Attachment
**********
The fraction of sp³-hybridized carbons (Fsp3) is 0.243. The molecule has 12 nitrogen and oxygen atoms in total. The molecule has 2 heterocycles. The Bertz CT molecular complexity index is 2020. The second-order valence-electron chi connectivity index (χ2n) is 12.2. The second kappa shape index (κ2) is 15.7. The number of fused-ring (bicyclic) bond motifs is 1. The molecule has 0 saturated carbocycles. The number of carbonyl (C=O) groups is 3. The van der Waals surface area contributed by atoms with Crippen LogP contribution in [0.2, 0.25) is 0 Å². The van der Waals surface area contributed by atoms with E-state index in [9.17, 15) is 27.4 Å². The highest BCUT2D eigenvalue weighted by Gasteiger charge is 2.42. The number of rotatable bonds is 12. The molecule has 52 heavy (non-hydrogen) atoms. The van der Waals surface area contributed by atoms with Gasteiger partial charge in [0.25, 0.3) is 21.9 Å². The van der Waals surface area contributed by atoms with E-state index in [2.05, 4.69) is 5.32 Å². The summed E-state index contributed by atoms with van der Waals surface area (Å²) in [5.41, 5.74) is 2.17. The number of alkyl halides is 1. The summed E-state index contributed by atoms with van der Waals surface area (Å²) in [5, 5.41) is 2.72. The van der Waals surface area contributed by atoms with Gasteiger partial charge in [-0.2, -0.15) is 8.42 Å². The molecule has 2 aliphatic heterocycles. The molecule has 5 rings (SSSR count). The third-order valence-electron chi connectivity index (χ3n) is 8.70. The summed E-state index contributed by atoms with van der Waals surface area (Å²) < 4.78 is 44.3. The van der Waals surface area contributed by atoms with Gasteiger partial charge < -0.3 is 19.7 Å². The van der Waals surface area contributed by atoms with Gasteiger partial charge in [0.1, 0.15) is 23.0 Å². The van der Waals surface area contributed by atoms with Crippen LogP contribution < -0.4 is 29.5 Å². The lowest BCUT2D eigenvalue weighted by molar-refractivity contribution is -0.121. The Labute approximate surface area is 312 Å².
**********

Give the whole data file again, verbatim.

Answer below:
The fraction of sp³-hybridized carbons (Fsp3) is 0.243. The molecule has 12 nitrogen and oxygen atoms in total. The molecule has 2 heterocycles. The Bertz CT molecular complexity index is 2020. The second-order valence-electron chi connectivity index (χ2n) is 12.2. The second kappa shape index (κ2) is 15.7. The number of fused-ring (bicyclic) bond motifs is 1. The molecule has 0 saturated carbocycles. The number of carbonyl (C=O) groups is 3. The van der Waals surface area contributed by atoms with Crippen LogP contribution in [0.2, 0.25) is 0 Å². The van der Waals surface area contributed by atoms with E-state index in [9.17, 15) is 27.4 Å². The highest BCUT2D eigenvalue weighted by Gasteiger charge is 2.42. The number of rotatable bonds is 12. The molecule has 52 heavy (non-hydrogen) atoms. The van der Waals surface area contributed by atoms with Gasteiger partial charge in [0.25, 0.3) is 21.9 Å². The van der Waals surface area contributed by atoms with E-state index in [2.05, 4.69) is 5.32 Å². The summed E-state index contributed by atoms with van der Waals surface area (Å²) in [5.41, 5.74) is 2.17. The number of alkyl halides is 1. The summed E-state index contributed by atoms with van der Waals surface area (Å²) in [5, 5.41) is 2.72. The van der Waals surface area contributed by atoms with Gasteiger partial charge in [-0.2, -0.15) is 8.42 Å². The molecule has 2 aliphatic heterocycles. The molecule has 5 rings (SSSR count). The third-order valence-electron chi connectivity index (χ3n) is 8.70. The summed E-state index contributed by atoms with van der Waals surface area (Å²) < 4.78 is 44.3. The van der Waals surface area contributed by atoms with Gasteiger partial charge < -0.3 is 19.7 Å². The van der Waals surface area contributed by atoms with Gasteiger partial charge in [0.1, 0.15) is 23.0 Å². The van der Waals surface area contributed by atoms with Crippen LogP contribution < -0.4 is 29.5 Å². The lowest BCUT2D eigenvalue weighted by molar-refractivity contribution is -0.121. The Labute approximate surface area is 312 Å².